Massachusetts made headlines in the area of non-compete law in 2009 when a bill was introduced in the state legislature that would have (had it been signed into law) prohibited employee non-competition agreements. Now, four years later, the same state senator who introduced the 2009 bill has partnered with another legislator to introduce a new bill that, if signed into law, would make non-compete agreements longer than six months presumptively unreasonable in Massachusetts.
Among the key provisions of the proposed legislation, termed the “Noncompetition Agreement Duration Act,” are the following:
(1) The Act would apply to employee non-competition agreements entered into on or after January 1, 2014;
(2) The Act would not apply to (i) covenants not to solicit or hire employees of the employer; (ii) covenants not to solicit or transact business with customers of the employer; (iii) non-competition agreements made in connection with the sale of a business or substantially all of the assets of a business, when the party restricted by the noncompetition agreement is an owner of at least a ten percent interest of the business who received significant consideration for the sale; (iv) non-competition agreements outside of an employment relationship; (v) forfeiture agreements; or (vi) agreements by which an employee agrees to not reapply for employment to the same employer after termination of the employee;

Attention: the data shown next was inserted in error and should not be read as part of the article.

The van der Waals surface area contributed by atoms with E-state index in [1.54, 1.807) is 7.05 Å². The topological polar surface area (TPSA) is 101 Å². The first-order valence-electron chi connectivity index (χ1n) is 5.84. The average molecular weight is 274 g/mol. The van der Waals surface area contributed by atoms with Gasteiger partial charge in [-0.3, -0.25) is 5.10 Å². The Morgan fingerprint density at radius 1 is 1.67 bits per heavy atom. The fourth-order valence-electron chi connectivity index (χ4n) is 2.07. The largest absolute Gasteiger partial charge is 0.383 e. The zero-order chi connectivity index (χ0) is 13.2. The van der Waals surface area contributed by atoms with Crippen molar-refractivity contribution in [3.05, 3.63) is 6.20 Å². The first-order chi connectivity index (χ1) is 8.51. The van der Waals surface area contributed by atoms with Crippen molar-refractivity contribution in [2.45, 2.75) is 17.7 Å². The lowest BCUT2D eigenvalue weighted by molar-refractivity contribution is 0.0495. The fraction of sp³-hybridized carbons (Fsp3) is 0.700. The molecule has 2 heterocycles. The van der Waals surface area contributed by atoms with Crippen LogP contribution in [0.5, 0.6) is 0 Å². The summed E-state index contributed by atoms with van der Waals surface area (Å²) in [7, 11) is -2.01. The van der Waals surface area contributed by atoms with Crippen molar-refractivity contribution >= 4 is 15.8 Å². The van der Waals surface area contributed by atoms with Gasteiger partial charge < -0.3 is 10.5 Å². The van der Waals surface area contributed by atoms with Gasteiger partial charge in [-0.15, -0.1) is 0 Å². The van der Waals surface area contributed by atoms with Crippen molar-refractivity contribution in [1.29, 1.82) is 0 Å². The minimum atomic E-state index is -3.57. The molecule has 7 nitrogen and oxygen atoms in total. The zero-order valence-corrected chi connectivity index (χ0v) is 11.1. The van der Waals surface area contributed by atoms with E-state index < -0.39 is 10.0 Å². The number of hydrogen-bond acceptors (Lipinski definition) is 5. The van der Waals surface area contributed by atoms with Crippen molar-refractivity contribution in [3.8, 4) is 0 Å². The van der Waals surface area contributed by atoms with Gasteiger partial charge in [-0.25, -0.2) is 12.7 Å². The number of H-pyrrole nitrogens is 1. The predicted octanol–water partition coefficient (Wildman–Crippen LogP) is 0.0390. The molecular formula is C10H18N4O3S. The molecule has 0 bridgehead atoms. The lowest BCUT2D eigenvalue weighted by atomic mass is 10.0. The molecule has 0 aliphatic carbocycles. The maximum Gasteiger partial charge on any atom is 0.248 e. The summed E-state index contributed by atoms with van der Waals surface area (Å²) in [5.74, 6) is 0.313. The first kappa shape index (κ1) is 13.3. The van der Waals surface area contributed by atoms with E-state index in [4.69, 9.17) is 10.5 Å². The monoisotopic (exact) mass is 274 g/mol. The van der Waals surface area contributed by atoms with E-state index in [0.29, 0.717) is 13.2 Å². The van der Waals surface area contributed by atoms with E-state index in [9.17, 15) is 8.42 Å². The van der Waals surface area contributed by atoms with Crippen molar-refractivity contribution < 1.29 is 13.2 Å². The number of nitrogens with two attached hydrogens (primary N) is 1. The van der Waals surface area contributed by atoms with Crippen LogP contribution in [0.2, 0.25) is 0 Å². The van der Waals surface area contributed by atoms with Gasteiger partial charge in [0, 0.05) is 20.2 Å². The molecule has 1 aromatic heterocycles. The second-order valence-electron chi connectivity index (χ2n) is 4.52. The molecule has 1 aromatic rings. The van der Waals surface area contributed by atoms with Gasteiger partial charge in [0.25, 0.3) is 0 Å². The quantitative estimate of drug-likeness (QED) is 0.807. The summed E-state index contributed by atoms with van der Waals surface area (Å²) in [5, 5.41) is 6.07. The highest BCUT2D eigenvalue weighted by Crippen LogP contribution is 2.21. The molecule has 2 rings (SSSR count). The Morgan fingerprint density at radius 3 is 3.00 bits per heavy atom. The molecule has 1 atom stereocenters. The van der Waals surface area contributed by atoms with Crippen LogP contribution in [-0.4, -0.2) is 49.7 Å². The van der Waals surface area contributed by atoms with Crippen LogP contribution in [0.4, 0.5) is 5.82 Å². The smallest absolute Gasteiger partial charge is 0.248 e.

(3) An employee non-competition agreement restricting an employee’s mobility for no longer than six months would be presumptively reasonable;
(4) An employee non-competition agreement restricting an employee’s mobility for longer than six months would be presumptively unreasonable;
(5) An employee non-competition agreement determined by a court to be unreasonable in duration would be unenforceable, unless: (i) the employee breached his or her fiduciary duty to the employer; (ii) the employee unlawfully took, physically or electronically, property belonging to the employer; or (iii) the employee had, at any time, received annualized taxable compensation from the employer of $250,000 or more; and
(6) When any of the three exceptions in #5 above were present, a court would have the discretion (but would not be compelled) to enforce the employee non-competition agreement for any duration determined by the court to be appropriate.